Not My Beautiful Cake

David Byrne from Talking Heads in a very ill-fitting and white suit.

He was wearing a department store suit. While he had the trouser legs hemmed and left uncuffed, the attire would have benefitted from additional tailoring. In lieu of that, he could have selected a suit that fit him better.

That wasn’t something he saw. The suit wasn’t too big. It wasn’t too small. It was the right shade of corporate steel-navy. It was buy-one get-one for half price, so it was a value purchase, too. The label on the inside pocket was printed with a name he heard before, or at least a name that sounded like one he knew. It could be a designer’s name. It was definitely not an Italian name.

His wife didn’t see it either. Although the two of them were on the fussy side, the fussiness didn’t extend to the hang of fabric.

His hair was thinning, but was holding onto its off brown color. Off brown in that it was not black, but it didn’t have the warmth a shade of fawn would have. It was a bit steely, without being gray, like the color of his department store suit with less blue.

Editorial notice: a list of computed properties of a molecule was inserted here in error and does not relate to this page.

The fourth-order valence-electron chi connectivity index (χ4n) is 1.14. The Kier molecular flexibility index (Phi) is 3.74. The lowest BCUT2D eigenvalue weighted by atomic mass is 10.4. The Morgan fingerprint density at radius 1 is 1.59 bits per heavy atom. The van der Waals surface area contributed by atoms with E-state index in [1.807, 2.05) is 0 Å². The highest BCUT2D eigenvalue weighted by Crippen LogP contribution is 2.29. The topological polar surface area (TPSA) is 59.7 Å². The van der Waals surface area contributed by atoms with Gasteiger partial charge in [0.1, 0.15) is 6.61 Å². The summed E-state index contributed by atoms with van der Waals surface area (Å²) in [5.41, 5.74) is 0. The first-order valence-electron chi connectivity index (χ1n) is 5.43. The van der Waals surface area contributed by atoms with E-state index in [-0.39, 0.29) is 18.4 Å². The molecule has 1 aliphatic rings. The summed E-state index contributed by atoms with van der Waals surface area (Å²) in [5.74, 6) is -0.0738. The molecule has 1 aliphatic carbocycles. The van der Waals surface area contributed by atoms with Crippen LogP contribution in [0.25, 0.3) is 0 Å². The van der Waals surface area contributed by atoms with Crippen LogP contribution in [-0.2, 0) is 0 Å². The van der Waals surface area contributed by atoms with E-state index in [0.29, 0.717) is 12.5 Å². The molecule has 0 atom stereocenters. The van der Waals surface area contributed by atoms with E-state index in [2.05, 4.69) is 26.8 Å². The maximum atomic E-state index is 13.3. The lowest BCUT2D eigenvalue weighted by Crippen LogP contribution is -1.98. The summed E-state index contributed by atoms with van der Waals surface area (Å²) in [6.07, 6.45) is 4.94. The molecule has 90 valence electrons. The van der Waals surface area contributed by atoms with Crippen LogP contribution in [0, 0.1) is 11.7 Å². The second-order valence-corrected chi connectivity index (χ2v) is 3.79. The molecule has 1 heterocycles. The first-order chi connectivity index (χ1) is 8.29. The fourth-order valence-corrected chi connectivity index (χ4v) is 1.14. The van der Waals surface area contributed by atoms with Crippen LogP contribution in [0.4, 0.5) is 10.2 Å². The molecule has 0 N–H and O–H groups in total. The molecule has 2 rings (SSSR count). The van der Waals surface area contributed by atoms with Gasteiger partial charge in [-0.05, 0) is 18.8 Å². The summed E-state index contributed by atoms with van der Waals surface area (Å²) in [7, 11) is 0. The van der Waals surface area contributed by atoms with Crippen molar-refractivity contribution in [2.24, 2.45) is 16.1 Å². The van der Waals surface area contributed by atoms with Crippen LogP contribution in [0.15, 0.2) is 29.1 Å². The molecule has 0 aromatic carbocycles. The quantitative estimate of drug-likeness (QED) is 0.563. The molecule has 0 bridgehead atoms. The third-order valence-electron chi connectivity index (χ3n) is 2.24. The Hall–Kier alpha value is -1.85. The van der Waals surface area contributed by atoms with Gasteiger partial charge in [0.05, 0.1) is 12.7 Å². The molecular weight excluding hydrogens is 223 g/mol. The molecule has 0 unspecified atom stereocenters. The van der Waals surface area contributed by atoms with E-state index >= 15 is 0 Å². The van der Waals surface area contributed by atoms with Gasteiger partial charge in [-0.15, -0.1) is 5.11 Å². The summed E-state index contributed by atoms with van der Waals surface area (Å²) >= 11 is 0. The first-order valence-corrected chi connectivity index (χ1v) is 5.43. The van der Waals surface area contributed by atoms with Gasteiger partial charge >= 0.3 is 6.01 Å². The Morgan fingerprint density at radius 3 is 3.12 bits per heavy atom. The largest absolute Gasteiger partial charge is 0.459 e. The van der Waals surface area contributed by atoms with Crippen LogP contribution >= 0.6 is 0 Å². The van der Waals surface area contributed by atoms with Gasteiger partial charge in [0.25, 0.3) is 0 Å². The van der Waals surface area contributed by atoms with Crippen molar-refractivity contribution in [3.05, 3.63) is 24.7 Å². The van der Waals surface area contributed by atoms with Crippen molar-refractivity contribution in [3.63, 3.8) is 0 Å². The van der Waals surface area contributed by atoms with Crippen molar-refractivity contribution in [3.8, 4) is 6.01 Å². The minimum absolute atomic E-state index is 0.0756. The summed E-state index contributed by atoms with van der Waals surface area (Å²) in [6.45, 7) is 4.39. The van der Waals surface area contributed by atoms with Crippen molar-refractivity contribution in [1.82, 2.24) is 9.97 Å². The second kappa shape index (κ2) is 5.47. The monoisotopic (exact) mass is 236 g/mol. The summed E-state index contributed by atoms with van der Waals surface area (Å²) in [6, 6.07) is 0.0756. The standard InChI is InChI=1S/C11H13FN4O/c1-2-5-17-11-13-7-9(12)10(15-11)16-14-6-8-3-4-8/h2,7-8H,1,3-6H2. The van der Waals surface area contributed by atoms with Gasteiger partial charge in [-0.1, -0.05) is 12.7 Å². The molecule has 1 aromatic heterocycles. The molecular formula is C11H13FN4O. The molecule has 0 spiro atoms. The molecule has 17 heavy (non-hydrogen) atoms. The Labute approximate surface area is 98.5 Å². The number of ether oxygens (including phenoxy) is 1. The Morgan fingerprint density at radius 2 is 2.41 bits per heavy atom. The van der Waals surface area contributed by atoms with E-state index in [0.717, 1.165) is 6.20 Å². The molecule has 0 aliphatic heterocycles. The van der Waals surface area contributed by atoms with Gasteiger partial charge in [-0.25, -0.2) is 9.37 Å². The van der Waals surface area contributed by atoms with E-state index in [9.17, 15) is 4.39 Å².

He couldn’t see the hairless spot at the back of his head. He was ambiently aware that there was less hair there, but he believed there was some. There was actually a barren spot reminiscent of a secret marshy spot, where all the grasses grow long and somewhat willowy around a water-filled hollow. Except the water here was exposed skin.

His gait was like a flat half-skip. His body jangled jauntily as he stepped but his feet barely left the ground. He balanced a huge plastic cake carrier on his left hand. The bottom of the container was dark blue. There was no cake left, but some icing clung to the inside of the dome and was joined by some chocolate flavored crumbs stuck to the edge and along the bottom.

He randomly baked, mostly cakes, mostly from a box, and brought the goods to share at his office. He’d always add something special to the cake, to make it his own like the coaches tell contestants covering Whitney Houston on a singing show. This time he added instant espresso crystals to the Duncan Hines mix for a mocha-flavor. It was his idea. He thought it was very special and very creative. His colleagues thought it made the cake taste bitter and a little burnt. The double coating of frosting was a counterbalance, but they would have eaten it anyway.

He hurried in his half-skip to the escalator and disappeared down the tunnel to the train that would take him home.

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